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Kapitalismus: Aus dem Gleichgewicht

Posted by hkarner - 18. Juni 2019

Date: 17-06-2019
Source: Die Zeit: Ein Essay von Wolfgang Merkel

Der Kapitalismus agiert heute schneller als die Demokratie, das goldene Zeitalter der fruchtbaren Koexistenz beider Systeme ist abgelaufen. Wie konnte es so weit kommen?

Kapitalismus: „Das Finanzkapital ist auf den Fahrersitz gesetzt worden“ (George Soros 1998)

Wolfgang Merkel ist Direktor der Forschungsabteilung Demokratie und Demokratisierung am Wissenschaftszentrum Berlin für Sozialforschung (WZB) und Professor für Politikwissenschaft an der Humboldt-Universität zu Berlin.

Kapitalismus und Demokratie sind heute höher entwickelt denn je. Gleichzeitig sind sie fragiler und verwundbarer geworden. Die Balance zwischen Politik und Ökonomie ist aus dem Gleichgewicht geraten. Ein Rückblick auf die Entwicklung und drei Thesen sollen verdeutlichen, wie es dazu kam. Den Rest des Beitrags lesen »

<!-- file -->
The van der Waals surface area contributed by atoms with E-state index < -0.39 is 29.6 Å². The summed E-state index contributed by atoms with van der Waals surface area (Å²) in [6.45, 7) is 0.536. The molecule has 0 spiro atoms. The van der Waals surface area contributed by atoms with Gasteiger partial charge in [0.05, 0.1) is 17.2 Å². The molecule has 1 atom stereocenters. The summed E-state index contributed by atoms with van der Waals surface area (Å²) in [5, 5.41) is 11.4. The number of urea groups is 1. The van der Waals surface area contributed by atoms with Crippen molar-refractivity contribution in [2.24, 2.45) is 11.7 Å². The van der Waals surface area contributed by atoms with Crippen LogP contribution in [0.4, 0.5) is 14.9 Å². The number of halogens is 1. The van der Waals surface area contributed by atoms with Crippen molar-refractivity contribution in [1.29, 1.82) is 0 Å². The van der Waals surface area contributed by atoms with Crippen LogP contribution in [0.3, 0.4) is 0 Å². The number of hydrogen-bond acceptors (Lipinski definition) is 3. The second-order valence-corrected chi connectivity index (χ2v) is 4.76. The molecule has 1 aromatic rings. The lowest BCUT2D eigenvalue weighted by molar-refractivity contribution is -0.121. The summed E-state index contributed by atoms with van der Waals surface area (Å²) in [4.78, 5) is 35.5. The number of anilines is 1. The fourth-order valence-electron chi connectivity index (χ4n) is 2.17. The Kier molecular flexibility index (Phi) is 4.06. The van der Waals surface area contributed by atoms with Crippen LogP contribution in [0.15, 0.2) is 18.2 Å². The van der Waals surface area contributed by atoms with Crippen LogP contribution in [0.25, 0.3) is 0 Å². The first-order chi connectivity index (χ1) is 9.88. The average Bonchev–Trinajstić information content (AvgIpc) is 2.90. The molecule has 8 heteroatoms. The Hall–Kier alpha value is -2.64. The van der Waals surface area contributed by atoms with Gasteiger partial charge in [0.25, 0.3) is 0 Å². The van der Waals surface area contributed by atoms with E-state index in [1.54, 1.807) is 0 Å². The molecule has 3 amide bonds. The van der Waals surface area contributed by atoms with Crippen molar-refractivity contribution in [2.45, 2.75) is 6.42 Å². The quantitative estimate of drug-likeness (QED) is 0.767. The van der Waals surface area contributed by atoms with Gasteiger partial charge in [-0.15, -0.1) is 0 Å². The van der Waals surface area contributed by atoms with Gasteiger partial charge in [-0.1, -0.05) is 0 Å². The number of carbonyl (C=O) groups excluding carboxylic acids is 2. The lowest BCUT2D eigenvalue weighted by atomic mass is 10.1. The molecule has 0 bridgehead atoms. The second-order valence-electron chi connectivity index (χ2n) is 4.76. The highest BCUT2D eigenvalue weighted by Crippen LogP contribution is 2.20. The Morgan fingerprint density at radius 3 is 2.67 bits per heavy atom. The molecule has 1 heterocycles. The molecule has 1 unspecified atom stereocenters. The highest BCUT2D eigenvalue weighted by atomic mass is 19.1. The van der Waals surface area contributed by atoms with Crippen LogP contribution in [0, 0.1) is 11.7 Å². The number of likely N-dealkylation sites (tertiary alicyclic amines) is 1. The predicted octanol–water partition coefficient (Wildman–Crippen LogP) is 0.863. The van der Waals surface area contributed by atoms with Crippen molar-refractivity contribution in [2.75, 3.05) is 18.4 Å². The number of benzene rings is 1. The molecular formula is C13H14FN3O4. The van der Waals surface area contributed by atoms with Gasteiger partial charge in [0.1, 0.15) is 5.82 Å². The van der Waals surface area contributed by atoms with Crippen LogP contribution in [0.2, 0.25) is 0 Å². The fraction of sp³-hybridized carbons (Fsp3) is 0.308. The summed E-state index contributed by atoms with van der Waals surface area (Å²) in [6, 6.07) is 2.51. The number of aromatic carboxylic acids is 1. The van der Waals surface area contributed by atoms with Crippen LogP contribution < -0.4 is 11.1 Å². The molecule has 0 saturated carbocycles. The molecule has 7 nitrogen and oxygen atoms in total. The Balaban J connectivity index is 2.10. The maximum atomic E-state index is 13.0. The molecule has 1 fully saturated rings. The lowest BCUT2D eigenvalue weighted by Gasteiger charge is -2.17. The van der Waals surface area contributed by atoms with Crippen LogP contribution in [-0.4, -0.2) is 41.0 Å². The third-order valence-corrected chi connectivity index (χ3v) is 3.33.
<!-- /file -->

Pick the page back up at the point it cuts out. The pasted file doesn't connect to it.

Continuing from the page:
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The New Tribalism and the Crisis of Democracy

Posted by hkarner - 19. August 2018

Date: 17-08-2018
Source: Foreign Affairs By Francis Fukuyama
Subject: Against Identity Politics

Beginning a few decades ago, world politics started to experience a dramatic transformation. From the early 1970s to the first decade of this century, the number of electoral democracies increased from about 35 to more than 110.

Over the same period, the world’s output of goods and services quadrupled, and growth extended to virtually every region of the world. The proportion of people living in extreme poverty plummeted, dropping from 42 percent of the global population in 1993 to 18 percent in 2008.